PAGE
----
Is There 20/20 Vision in Computer Vision?
Computer vision (CV) has made incredible strides in accuracy and applicability. Object classification, in many applications, can achieve 99% accuracy; this is up from 50% a decade ago. CV also can extract complex features in images to identify signs of disease in patients.
Object classification, in many applications, can achieve 99% accuracy; this is up from 50% a decade ago.
This trend towards growing CV capabilities raises questions such as:
- Is CV better than, worse than, or simply different from human vision (HV)?
- How can man and machine work together in the image annotation process to make CV training more robust?
Modern CV benefits from the availability of high-resolution image capture, fast data processing, and large training sets. This is what makes it excellent for tasks like medical imagery interpretation. Most CV models are built in a feed-forward neural network arrangement, in which pixel saturation/color values are first analyzed, then edges are identified, and so on until ultimately objects are classified. This makes them easy to engineer.
In contrast, the human vision system possesses limited resolution at the retina, and modest bandwidth from the optic nerve to the brains’ optical cortex. We’re not talented at picking out a hairline fracture in a manufacturing tool. However, people can build cognitive models of their environment and of new objectives with relatively few examples. In fact, scientists believe that humans reconstruct images in the brain, as much as they actually “see” them. Further, our neural networks contain feedback loops, allowing people to “refocus the lens.”
The cognitive capacities of the brain simply don’t exist in today’s CV AI models. This means that CV conclusions can turn out to be very wrong. Experiments have shown that, if one takes an image of a sloth and slightly adjusts the orientation of image elements, then a model could mistakenly interpret a sloth in a tree as being a race car on a track. Or a bunch of black wavy lines similar to a pear’s outline, could be interpreted as a group of penguins. Consider the implications of a “friend or foe” identification by a military drone.
For CV to continue its growth, it will need to apply multi-modal AI, incorporating cognitive computing/semantic networks. Ultimately, there will be bots that engage with the world and combine vision, touch and a generalized representation of action-and-reaction, to interpret vision more like people do.
In the near-term, the above insights lead to the implications below for annotating images used in CV model training.
- Data handled by annotators will expand from mainly 2-dimensional images to include 3-dimensional object representations. This will help overcome a weakness today, in which reorienting objects in an image can confuse the object classification model. For example, rotating a red octagonal STOP sign can cause it to be labeled as a barbell in a gym or as a tennis racket executing a slice shot. Annotation of 3-dimensional images will be combined with an ML technique known as “capsule networks,” which capture spacial relationships between parts of an object to improve and accelerate object classification.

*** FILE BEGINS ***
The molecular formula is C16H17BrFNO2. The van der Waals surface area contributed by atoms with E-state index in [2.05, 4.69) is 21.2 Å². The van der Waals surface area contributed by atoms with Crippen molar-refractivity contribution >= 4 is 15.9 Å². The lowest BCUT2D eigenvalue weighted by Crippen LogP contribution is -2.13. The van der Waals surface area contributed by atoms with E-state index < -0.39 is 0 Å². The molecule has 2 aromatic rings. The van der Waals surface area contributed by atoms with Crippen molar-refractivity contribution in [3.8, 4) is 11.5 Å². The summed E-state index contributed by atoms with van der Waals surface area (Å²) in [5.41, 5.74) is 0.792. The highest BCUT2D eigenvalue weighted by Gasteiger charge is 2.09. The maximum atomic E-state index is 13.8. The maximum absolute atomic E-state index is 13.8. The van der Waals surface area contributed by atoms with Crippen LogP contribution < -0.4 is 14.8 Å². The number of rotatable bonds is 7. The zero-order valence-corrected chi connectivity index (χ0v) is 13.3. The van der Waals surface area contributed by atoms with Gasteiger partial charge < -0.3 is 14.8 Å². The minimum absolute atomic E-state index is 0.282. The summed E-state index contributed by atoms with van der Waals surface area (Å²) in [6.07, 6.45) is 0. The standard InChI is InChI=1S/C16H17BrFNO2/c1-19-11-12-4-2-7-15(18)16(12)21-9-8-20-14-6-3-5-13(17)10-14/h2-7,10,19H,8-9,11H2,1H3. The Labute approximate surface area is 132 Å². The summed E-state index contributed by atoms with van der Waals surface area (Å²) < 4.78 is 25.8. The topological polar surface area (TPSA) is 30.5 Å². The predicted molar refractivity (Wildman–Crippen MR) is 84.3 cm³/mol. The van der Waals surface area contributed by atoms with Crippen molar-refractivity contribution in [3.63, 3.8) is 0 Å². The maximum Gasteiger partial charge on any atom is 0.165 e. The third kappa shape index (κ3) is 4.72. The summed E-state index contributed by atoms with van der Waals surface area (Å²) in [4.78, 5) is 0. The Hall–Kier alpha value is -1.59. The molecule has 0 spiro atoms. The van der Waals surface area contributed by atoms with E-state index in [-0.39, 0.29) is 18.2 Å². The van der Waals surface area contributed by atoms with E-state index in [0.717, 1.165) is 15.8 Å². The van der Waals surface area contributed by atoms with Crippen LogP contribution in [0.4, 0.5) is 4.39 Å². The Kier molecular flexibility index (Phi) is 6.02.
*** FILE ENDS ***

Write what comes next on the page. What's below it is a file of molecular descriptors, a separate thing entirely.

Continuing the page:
Figure 2: Example of object orientation. The Google Inception-v3 classifier  correctly labels the canonical poses of objects (a), but fails to recognize out-of-distribution images of objects in unusual poses (b–d), including real photographs retrieved from the Internet (d). The left 3 × 3 images (a–c) are found by our framework and rendered via a 3D renderer. Below each image are its top-1 predicted label and confidence score.
- Annotators will also become more involved in labeling meaning in videos. Adding motion information to imagery extends CV interpretation skills from objects to their actions, relationships and even cause-and-effect (“a dog is licking its owner’s knee, causing a ticklish reaction.”)
- Annotation teams could become involved in prioritizing the importance of particular features in defining an image. This addresses the “brittleness” of current models, where small changes to secondary features undesirably shifts the model to a different classification space.
- Finally, annotators should become familiar with “adversarial” ML modes, which explicitly learn to manipulate an image so that another model misclassifies it. While many adversarially created images will only be detectable by other algorithms, there will be cases in which human observation and insight will help defeat malicious use of AI.
Going back to the question, “Is CV better than, worse than, or simply different from human vision (HV)?” From the information gathered it is clear that CV is making breakthroughs in improving accuracy however, there is still an overarching challenge between humans and AI which seems to be the strong internal human interpretation bias. Analysis tools and extensive cross checks help to rationalize the interpretation of data and help put human bias into perspective. Read our blog post on how to reduce model bias.
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